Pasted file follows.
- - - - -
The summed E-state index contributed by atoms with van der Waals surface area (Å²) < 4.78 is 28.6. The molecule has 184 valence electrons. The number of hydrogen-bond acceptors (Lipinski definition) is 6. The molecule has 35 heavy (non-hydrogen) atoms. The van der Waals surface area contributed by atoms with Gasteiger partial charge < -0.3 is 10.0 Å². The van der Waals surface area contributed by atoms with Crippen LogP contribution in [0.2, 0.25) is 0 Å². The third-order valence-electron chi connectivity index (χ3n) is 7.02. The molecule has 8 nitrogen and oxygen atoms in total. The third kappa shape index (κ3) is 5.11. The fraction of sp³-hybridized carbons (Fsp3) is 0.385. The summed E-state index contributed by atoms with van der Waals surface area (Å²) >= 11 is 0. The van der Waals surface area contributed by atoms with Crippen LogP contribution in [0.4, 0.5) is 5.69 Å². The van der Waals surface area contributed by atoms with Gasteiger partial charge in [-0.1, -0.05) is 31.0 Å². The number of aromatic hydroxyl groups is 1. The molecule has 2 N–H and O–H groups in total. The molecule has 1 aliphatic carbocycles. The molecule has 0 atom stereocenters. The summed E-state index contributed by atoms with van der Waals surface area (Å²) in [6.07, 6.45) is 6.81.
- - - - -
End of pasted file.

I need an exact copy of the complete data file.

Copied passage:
The summed E-state index contributed by atoms with van der Waals surface area (Å²) < 4.78 is 28.6. The molecule has 184 valence electrons. The number of hydrogen-bond acceptors (Lipinski definition) is 6. The molecule has 35 heavy (non-hydrogen) atoms. The van der Waals surface area contributed by atoms with Gasteiger partial charge < -0.3 is 10.0 Å². The van der Waals surface area contributed by atoms with Crippen LogP contribution in [0.2, 0.25) is 0 Å². The third-order valence-electron chi connectivity index (χ3n) is 7.02. The molecule has 8 nitrogen and oxygen atoms in total. The third kappa shape index (κ3) is 5.11. The fraction of sp³-hybridized carbons (Fsp3) is 0.385. The summed E-state index contributed by atoms with van der Waals surface area (Å²) >= 11 is 0. The van der Waals surface area contributed by atoms with Crippen LogP contribution in [0.4, 0.5) is 5.69 Å². The van der Waals surface area contributed by atoms with Gasteiger partial charge in [-0.1, -0.05) is 31.0 Å². The number of aromatic hydroxyl groups is 1. The molecule has 2 N–H and O–H groups in total. The molecule has 1 aliphatic carbocycles. The molecule has 0 atom stereocenters. The summed E-state index contributed by atoms with van der Waals surface area (Å²) in [6.07, 6.45) is 6.81.